I’m exhausted. Mentally and physically spent.
I like to think I have a pretty good motor when it comes to reporting on Capitol Hill. I can fully function on just a couple of hours of sleep a night. I’m 48 years old and make it a point to exercise every day. I have run a mile in as little as 6 minutes and 3 seconds in the past several months.
But I’m worn out.
Not from exercise. But from Congress.
In November, it was clear 2017 could be the most tumultuous year on Capitol Hill since 1995. That’s when Republicans seized control of the House for the first time in 40 years and then-House Speaker Newt Gingrich, R-Ga., rolled out an aggressive legislative agenda to do things differently in Washington. Gingrich pushed the House through his 10-point “Contract with America,” repeatedly challenging President Bill Clinton.
As the late Rep. Henry Hyde, R-Ill., said at the time, it wasn’t the first 100 days which were killing members. It was the “first 100 nights.”
There’s truth to that this time around.
Since the beginning of the year, the Senate has stayed in session around the clock four times. That included a 57 hour and 5 minute stretch in February as Democrats required the body burn off time on various Cabinet nominations.
Just last week, the Senate remained in session for a day-and-a-half as Sen. Jeff Merkley, D0-Oregon, commandeered the floor for 15 hours and 28 minutes to contest the nomination of now confirmed Supreme Court Justice Neil Gorsuch.
The GOP-majority Senate twice this year met at 6:30 a.m. Once was for a vote to halt debate on the nomination of now Education Secretary Betsy DeVos.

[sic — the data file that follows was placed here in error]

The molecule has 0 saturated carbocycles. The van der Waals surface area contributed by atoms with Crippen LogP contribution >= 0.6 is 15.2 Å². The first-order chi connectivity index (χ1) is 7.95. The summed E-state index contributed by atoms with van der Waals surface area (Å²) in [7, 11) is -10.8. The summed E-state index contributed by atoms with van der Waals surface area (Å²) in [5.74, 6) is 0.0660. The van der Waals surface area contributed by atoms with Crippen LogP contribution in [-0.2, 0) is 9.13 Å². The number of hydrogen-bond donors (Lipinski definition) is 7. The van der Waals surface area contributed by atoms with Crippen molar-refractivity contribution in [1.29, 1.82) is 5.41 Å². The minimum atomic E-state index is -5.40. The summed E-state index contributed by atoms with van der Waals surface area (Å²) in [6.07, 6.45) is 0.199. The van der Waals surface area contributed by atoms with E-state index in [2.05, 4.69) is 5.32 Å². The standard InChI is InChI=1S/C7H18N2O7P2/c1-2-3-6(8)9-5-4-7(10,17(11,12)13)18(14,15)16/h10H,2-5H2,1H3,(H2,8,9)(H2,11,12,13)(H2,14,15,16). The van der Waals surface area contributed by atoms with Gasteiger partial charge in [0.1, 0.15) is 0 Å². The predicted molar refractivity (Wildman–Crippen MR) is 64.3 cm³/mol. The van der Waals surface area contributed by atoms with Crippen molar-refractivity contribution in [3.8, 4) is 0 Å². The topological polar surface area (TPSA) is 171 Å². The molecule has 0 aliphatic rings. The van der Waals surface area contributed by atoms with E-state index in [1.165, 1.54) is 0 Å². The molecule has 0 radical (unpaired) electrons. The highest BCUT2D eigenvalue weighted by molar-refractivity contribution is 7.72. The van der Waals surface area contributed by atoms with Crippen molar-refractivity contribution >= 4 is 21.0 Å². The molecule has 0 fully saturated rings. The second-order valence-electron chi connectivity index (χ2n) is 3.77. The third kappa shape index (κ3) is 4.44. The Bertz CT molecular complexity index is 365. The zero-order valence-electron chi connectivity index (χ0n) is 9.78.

Both parties are to blame for the hectic schedule. Notably, Democrats deployed all parliamentary options available on many of President Trump’s Cabinet nominations. That forced the Senate to consume inordinate chunks of time afforded the minority party under the rules.
The Senate voted to confirm Health and Human Services Secretary Tom Price just after 2 a.m. ET one morning, then held an additional procedural vote on the nomination of Steve Mnuchin to become Treasury secretary.
The wild pace started even before the 115th Congress convened on January 3.
On the night of January 2, House Republicans approved a rules change to de-fang the quasi-governmental “Office of Congressional Ethics.”
By morning, House Republicans realized they had a public relations disaster on their hands worthy of United Airlines. The body was just hours away from taking one of the first votes of the Congress to undercut an ethics watchdog.
Ten minutes before the new Congress gaveled to order, leader of the GOP-controlled House convened an emergency conference meeting to abandon the effort to deaden the ethic’s office.
Inauguration Day is always a crazy one in Washington. Many who toil on Capitol Hill arrive well before dawn for work. But by dark on this Inauguration Day, the Senate was in the middle of roll call votes to confirm Homeland Security Secretary John Kelly and Defense Secretary James Mattis. A brouhaha erupted over Democrats demanding debate on the nomination of CIA Director Mike Pompeo.
Vice President Pence visits the Capitol continuously to meet with Republicans -- mostly about trying to solve the puzzle of repealing and replacing ObamaCare. Many of Pence’s meetings come at night. Two of them last week didn’t start until after 8:30 p.m. ET.
Pence had to vote to break a tie to confirm DeVos, marking the first time that a vice president did such to confirm a Cabinet secretary. Two weeks ago, Pence broke two ties in one day on an abortion-related measure. No vice president had broken two ties in a single day since Alben Barkley on Oct. 4, 1949.
So, three tie-breaking votes for Pence in less than three months in office. Prior to the DeVos vote, Vice President Dick Cheney broke the last Senate tie, on March 13, 2008, on a budget package. Vice President Joe Biden never cast a ballot to break a tie.
Congressional Republicans don’t have a lot to show for their efforts so far this year. Perhaps the only major achievement they scored was the Gorsuch confirmation.
Still, Democrats filibustered the nomination -- a first for a Supreme Court nominee. In turn, Senate Republicans were forced to deploy the nuclear option, a striking change in Senate precedent to lower the threshold to break a filibuster on a high court nominees.